Sue's Healing Touch
Benefits of Massage
Benefits of Therapeutic Massage Therapy
- Reduces stress, tension and anxiety
- Improves circulation
- Increases oxygen capacity
- Improves nutrition delivery to tissues
- Reduces swelling
- Enhances relaxation
- Improves immune & nervous systems
- Reduces pain
- Improves sleep
- Relaxes muscle spasms
- Increases body awareness
- Increases mobility & range of motion
- Improves digestion and assimilation
- Neck and back pain
- Tingling in arms or legs
- Stress, Tension, Fatigue
- Chronic pain
- Difficulty sleeping
- Menopausal discomforts
- Muscle cramping
- Soreness due to overwork
More people than ever before are adding massage therapy as a routine part of their lifestyle, according to the American Massage Therapy Association (AMTA), and they're using it to help relieve stress and pain, lower blood pressure, increase circulation and flexibility and even boost the immune system.
Massage therapy has grown so much in recent years that it's now on par with other complementary services like chiropractic and physical therapy, says the Associated Bodywork & Massage Professionals (ABMP). According to a study they commissioned, two out of five adults have visited a massage therapist, and 12 percent of American adults had at least one massage.
"What is striking about the overall survey results is that there are very few detractors, few negative expressions about massage," says Bob Benson, president of ABMP.
Some 96 percent of those who had at least one massage said they had favorable feelings toward massage therapists. The medical establishment, too, is embracing massage as a legit and beneficial form of treatment. The AMTA reports that one national survey found over half (54 percent) of primary care physicians and family practitioners would encourage their patients to pursue massage therapy as a treatment. Further, people surveyed over the last three years said that when they discuss massage therapy with their physicians, more than 70 percent responded favorably.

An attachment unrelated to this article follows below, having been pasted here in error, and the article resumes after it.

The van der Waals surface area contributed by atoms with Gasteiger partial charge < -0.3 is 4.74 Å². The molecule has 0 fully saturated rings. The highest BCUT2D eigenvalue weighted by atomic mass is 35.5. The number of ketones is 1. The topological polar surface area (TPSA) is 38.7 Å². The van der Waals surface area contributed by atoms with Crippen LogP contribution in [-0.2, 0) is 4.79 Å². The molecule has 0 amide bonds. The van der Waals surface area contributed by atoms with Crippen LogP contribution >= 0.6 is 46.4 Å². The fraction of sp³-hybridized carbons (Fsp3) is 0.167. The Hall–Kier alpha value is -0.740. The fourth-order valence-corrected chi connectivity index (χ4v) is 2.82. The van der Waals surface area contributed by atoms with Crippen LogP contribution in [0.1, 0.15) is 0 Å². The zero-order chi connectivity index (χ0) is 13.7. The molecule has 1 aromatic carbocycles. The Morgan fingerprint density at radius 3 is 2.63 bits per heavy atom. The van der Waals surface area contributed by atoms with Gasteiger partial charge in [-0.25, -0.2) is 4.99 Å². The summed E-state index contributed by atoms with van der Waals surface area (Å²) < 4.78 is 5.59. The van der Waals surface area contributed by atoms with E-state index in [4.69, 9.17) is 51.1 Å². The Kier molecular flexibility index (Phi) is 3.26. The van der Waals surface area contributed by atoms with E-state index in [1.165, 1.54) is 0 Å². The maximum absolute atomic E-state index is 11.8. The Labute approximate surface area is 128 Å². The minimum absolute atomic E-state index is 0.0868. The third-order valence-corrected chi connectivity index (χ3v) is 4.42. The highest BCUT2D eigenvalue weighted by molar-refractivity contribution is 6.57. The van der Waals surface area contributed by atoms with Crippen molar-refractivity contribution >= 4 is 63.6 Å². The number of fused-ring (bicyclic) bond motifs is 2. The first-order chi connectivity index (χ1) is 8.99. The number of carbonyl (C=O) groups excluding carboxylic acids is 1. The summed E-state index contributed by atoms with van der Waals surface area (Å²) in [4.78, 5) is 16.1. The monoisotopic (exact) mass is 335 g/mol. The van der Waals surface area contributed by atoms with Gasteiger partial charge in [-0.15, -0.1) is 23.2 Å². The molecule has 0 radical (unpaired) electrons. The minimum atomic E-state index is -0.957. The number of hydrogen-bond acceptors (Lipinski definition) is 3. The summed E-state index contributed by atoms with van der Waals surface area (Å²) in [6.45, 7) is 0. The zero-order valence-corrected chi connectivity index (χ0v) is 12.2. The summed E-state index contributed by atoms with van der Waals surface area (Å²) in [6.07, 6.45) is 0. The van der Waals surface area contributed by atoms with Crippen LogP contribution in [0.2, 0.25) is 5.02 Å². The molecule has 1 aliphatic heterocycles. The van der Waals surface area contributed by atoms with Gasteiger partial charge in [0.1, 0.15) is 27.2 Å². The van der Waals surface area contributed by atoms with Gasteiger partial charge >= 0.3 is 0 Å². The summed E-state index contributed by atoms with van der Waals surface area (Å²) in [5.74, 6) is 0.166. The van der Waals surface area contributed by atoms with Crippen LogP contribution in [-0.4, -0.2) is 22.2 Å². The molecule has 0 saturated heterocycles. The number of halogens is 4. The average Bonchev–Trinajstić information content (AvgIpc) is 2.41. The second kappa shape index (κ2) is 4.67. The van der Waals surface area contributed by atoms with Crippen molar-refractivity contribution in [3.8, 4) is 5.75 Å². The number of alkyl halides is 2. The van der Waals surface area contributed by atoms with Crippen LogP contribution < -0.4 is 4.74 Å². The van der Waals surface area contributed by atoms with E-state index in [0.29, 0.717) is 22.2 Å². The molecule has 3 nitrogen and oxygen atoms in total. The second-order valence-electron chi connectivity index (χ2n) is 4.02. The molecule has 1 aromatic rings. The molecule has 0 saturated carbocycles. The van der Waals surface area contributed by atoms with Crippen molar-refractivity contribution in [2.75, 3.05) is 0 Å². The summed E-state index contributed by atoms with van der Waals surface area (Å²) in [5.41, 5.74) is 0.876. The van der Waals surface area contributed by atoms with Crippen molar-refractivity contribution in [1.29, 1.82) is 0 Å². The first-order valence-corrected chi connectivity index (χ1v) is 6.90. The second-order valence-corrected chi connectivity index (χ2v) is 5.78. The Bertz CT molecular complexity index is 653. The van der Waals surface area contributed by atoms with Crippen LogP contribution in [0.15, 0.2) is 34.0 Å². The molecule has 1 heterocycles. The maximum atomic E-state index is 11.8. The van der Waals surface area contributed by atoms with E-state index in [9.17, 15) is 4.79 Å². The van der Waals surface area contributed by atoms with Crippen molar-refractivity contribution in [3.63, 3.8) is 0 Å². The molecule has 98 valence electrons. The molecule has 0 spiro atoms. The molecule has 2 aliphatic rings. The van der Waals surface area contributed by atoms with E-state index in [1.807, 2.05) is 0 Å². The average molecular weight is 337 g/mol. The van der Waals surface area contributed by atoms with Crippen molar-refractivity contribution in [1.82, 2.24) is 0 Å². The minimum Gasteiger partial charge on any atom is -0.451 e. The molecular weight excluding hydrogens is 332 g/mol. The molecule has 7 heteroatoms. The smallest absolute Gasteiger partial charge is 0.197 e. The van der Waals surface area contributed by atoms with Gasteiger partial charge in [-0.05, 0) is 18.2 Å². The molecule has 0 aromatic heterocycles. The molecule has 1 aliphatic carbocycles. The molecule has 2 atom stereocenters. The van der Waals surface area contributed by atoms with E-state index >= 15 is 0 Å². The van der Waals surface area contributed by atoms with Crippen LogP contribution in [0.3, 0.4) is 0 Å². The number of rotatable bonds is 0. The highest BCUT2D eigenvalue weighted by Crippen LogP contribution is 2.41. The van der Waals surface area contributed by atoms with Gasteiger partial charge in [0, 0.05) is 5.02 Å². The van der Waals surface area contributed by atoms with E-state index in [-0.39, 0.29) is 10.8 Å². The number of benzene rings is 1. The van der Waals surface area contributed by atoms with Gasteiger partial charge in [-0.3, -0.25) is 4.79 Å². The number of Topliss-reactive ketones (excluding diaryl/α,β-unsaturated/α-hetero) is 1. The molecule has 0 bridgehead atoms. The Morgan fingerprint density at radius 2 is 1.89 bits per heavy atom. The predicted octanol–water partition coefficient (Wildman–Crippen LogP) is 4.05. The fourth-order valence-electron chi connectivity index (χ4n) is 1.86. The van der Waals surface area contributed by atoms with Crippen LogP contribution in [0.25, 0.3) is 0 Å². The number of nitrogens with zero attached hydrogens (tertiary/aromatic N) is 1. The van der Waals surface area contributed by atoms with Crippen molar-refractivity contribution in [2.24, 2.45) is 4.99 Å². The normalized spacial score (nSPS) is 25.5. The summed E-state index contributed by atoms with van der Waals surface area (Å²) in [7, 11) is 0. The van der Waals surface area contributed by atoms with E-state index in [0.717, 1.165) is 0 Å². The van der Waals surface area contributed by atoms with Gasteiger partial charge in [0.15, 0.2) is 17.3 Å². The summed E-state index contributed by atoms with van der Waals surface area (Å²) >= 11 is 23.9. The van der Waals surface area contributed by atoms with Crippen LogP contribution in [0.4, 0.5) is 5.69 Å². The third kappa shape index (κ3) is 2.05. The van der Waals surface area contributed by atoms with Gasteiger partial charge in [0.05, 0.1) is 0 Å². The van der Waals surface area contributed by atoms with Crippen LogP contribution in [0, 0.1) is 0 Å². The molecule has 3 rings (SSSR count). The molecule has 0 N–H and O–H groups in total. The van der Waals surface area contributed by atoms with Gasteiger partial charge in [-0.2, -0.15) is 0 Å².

Even though massage is fast becoming the newest health "trend" in America, it is hardly a new phenomenon. Many ancient cultures embraced massage as a form of medical care. Egyptian tomb paintings show people being massaged, traditional Indian medicine, or Ayurveda, has long used massage with aromatic oils and spices, and massage has roots in Chinese, Greek and Roman cultures. It has even been said that Julius Caesar may have received one daily for neuralgia.
People use massage for many reasons. Here are just some of the health-enhancing benefits of massage, according to the AMTA:
Low Back Pain: A study by Beth Israel-Deaconess Center for Alternative Medicine Research and Education and the Center for Health Studies in Seattle found that massage provided long-term pain relief for those suffering from chronic low back pain.
Emotional and Physical Benefits for Cancer Patients: Women who have undergone a lumpectomy, mastectomy or breast reconstruction due to breast cancer have reported less pain and swelling after surgery by using massage. They also report that, emotionally, massage helps them to feel reconnected to their bodies.
Less Pain after Bypass Surgery: A study at Cedars-Sinai Medical Center in Los Angeles found that massage therapy reduces pain and muscle spasms in patients who have undergone heart bypass surgery. Sixty percent of those in the massage group said they'd continue to pay for massage therapy out-of-pocket.
Boost the Immune System: Research has shown that massage can increase the immune system's cytotoxic capacity, or the activity level of the body's natural "killer cells," while decreasing the number of T-cells. The result is an improvement in the body's immune system function.